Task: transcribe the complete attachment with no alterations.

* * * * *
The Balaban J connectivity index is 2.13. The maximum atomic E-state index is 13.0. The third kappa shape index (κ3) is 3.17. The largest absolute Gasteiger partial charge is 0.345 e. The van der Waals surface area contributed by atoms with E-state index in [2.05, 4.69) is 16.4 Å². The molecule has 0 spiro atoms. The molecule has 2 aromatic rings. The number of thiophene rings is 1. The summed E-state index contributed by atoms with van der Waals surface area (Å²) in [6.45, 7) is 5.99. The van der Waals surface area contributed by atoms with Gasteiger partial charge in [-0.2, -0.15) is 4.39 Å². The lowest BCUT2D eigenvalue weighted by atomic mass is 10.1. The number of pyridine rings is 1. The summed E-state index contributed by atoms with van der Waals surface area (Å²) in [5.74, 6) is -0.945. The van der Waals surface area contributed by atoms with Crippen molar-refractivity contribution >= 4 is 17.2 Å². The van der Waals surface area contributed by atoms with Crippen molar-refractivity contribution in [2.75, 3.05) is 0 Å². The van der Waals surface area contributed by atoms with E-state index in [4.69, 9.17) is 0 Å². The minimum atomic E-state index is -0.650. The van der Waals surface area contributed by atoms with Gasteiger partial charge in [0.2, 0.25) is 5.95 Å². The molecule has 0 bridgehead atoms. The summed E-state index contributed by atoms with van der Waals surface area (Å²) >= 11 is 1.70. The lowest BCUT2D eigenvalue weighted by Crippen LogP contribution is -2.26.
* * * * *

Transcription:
The Balaban J connectivity index is 2.13. The maximum atomic E-state index is 13.0. The third kappa shape index (κ3) is 3.17. The largest absolute Gasteiger partial charge is 0.345 e. The van der Waals surface area contributed by atoms with E-state index in [2.05, 4.69) is 16.4 Å². The molecule has 0 spiro atoms. The molecule has 2 aromatic rings. The number of thiophene rings is 1. The summed E-state index contributed by atoms with van der Waals surface area (Å²) in [6.45, 7) is 5.99. The van der Waals surface area contributed by atoms with Gasteiger partial charge in [-0.2, -0.15) is 4.39 Å². The lowest BCUT2D eigenvalue weighted by atomic mass is 10.1. The number of pyridine rings is 1. The summed E-state index contributed by atoms with van der Waals surface area (Å²) in [5.74, 6) is -0.945. The van der Waals surface area contributed by atoms with Crippen molar-refractivity contribution >= 4 is 17.2 Å². The van der Waals surface area contributed by atoms with Crippen molar-refractivity contribution in [2.75, 3.05) is 0 Å². The van der Waals surface area contributed by atoms with E-state index in [4.69, 9.17) is 0 Å². The minimum atomic E-state index is -0.650. The van der Waals surface area contributed by atoms with Gasteiger partial charge in [0.2, 0.25) is 5.95 Å². The molecule has 0 bridgehead atoms. The summed E-state index contributed by atoms with van der Waals surface area (Å²) >= 11 is 1.70. The lowest BCUT2D eigenvalue weighted by Crippen LogP contribution is -2.26.